Social engineering attacks are becoming increasingly automated as threat actors streamline their operations. While we don’t expect artificial intelligence to be driving phishing emails just yet, the growing automation of these attacks is a cause for concern.

In the near future, threat actors are likely to rely more heavily on customized, individualized, and personalized attacks. This will involve pulling victim information directly from published data breaches, as well as combining information from multiple data dumps. In addition, attackers are likely to use open-source information, such as social media profiles, personal and company websites, and published documents, to create more sophisticated attacks. These developments are expected to provide new opportunities for malicious actors to exploit their targets.

Smihisng via FluBot

FluBot is a prevalent mobile banking malware that mainly targets Android device users across Europe, utilizing SMS and MMS for distribution. The malware spreads through smishing messages that impersonate delivery companies, voicemail memos or fake software. These messages contain a link that directs the victim to a website, where they are instructed to download an app. Once downloaded, the app seeks permission to disable security features and access personal information. FluBot then propagates itself by sending phishing text messages to the victim’s contact list and collecting sensitive data such as credit card numbers, online banking credentials, and one-time passwords.

While iOS devices are not affected by FluBot, iPhone users are still vulnerable to traditional phishing sites and subscription scams if they follow the links in the SMS messages. In June 2022, a successful international law enforcement operation led to the takedown of FluBot. However, due to the malware’s lucrative potential, extensive target base, and ease of infection, it is highly likely that other criminal groups will attempt to fill the void in the mobile malware landscape.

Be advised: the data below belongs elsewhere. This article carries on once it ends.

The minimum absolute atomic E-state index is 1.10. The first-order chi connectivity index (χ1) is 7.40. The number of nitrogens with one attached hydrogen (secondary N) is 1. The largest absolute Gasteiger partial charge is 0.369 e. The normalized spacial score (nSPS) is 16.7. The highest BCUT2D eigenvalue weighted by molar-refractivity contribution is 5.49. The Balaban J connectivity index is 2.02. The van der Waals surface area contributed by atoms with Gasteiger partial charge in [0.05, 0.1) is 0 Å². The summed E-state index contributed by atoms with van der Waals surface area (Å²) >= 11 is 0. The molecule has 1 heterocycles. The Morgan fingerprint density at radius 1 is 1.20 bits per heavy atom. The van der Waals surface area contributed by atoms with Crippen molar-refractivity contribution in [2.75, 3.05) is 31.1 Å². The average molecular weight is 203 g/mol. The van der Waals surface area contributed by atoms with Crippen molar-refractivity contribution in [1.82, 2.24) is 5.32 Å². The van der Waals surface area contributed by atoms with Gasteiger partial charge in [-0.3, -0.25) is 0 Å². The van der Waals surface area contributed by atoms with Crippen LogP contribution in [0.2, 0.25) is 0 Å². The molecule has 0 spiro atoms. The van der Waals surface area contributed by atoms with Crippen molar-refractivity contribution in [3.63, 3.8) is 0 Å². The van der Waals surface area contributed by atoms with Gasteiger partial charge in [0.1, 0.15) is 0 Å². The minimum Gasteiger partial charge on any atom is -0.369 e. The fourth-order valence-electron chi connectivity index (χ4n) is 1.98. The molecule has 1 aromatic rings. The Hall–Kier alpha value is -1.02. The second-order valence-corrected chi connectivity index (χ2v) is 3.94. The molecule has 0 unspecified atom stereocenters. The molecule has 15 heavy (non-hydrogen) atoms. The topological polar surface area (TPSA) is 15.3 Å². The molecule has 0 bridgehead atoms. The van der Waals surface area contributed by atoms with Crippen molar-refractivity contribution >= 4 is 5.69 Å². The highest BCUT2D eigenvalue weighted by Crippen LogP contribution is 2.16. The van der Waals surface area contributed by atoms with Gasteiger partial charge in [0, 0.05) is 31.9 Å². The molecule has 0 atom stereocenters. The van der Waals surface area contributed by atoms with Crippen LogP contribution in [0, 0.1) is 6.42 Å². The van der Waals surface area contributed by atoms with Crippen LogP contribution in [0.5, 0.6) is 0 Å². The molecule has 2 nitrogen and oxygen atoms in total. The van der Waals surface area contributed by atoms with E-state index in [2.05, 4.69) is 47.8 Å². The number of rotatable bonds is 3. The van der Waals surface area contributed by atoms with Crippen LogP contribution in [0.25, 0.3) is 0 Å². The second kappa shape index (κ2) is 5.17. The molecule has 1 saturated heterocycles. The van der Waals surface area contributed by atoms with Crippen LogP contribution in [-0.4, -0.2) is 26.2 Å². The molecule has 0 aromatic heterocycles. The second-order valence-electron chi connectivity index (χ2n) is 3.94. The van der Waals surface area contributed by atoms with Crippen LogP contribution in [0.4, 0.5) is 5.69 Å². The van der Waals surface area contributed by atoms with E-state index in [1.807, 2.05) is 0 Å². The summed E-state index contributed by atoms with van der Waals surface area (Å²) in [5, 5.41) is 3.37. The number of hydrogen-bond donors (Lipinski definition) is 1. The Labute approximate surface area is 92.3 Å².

Increase of attacks on crypto exchanges and cryptocurrencies owners

As cryptocurrencies continue to gain popularity, cybercriminals are increasingly targeting both cryptocurrency exchanges and individual owners of cryptocurrencies as their preferred choice of payment. This trend was demonstrated earlier in 2021 with the attacks on Coinbase users, and it’s likely that similar attacks will continue to occur in 2022.

Moreover, the non-fungible tokens (NFT) market has also become an area of interest for social engineering attacks by criminals, who employ methods similar to those used in “traditional” markets such as creating fake profiles on social media, hijacking social media accounts, creating counterfeit material (such as fake mints), phishing fraud, and impersonation attacks.

As cryptocurrencies and their derivatives become more popular, we can expect to see a corresponding increase in social engineering attacks targeting these phenomena.

Vishing using the safe account scams

The “safe account scam” has been identified as a new tactic being used in vishing. In this scam, attackers pose as a police officer or financial institution employee and convince victims that their bank account has been compromised. They then persuade the victim to transfer their funds to a so-called “safe account.” Unfortunately, this account is controlled by fraudsters, and victims soon discover that they have lost their life savings within minutes.

The number of vishing cases has also risen dramatically, increasing by 550% in the last year. This trend is expected to continue in the near future.

About this article
This article was written based on the ENISA’s Threat Landscape Report 2022. To read the full version of the report click here.